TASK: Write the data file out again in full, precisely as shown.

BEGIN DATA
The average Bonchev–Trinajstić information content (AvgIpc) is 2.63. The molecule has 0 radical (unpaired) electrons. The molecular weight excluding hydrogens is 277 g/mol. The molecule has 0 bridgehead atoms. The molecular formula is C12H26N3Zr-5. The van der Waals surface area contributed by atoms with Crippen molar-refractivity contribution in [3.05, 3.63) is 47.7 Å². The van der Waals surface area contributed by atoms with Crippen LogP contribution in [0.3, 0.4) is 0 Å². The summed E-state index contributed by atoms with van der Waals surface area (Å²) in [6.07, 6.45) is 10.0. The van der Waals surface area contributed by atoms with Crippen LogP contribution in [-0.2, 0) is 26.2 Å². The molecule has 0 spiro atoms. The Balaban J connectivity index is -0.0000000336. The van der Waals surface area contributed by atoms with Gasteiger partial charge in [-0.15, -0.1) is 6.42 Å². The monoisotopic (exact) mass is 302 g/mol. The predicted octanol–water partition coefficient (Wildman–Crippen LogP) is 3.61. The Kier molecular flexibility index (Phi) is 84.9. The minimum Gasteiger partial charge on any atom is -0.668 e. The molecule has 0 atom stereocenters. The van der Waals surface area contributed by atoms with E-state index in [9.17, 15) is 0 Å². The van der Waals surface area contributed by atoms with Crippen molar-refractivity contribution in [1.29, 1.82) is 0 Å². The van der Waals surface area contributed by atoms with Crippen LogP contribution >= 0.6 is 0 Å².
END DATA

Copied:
The average Bonchev–Trinajstić information content (AvgIpc) is 2.63. The molecule has 0 radical (unpaired) electrons. The molecular weight excluding hydrogens is 277 g/mol. The molecule has 0 bridgehead atoms. The molecular formula is C12H26N3Zr-5. The van der Waals surface area contributed by atoms with Crippen molar-refractivity contribution in [3.05, 3.63) is 47.7 Å². The van der Waals surface area contributed by atoms with Crippen LogP contribution in [0.3, 0.4) is 0 Å². The summed E-state index contributed by atoms with van der Waals surface area (Å²) in [6.07, 6.45) is 10.0. The van der Waals surface area contributed by atoms with Crippen LogP contribution in [-0.2, 0) is 26.2 Å². The molecule has 0 spiro atoms. The Balaban J connectivity index is -0.0000000336. The van der Waals surface area contributed by atoms with Gasteiger partial charge in [-0.15, -0.1) is 6.42 Å². The monoisotopic (exact) mass is 302 g/mol. The predicted octanol–water partition coefficient (Wildman–Crippen LogP) is 3.61. The Kier molecular flexibility index (Phi) is 84.9. The minimum Gasteiger partial charge on any atom is -0.668 e. The molecule has 0 atom stereocenters. The van der Waals surface area contributed by atoms with E-state index in [9.17, 15) is 0 Å². The van der Waals surface area contributed by atoms with Crippen molar-refractivity contribution in [1.29, 1.82) is 0 Å². The van der Waals surface area contributed by atoms with Crippen LogP contribution >= 0.6 is 0 Å².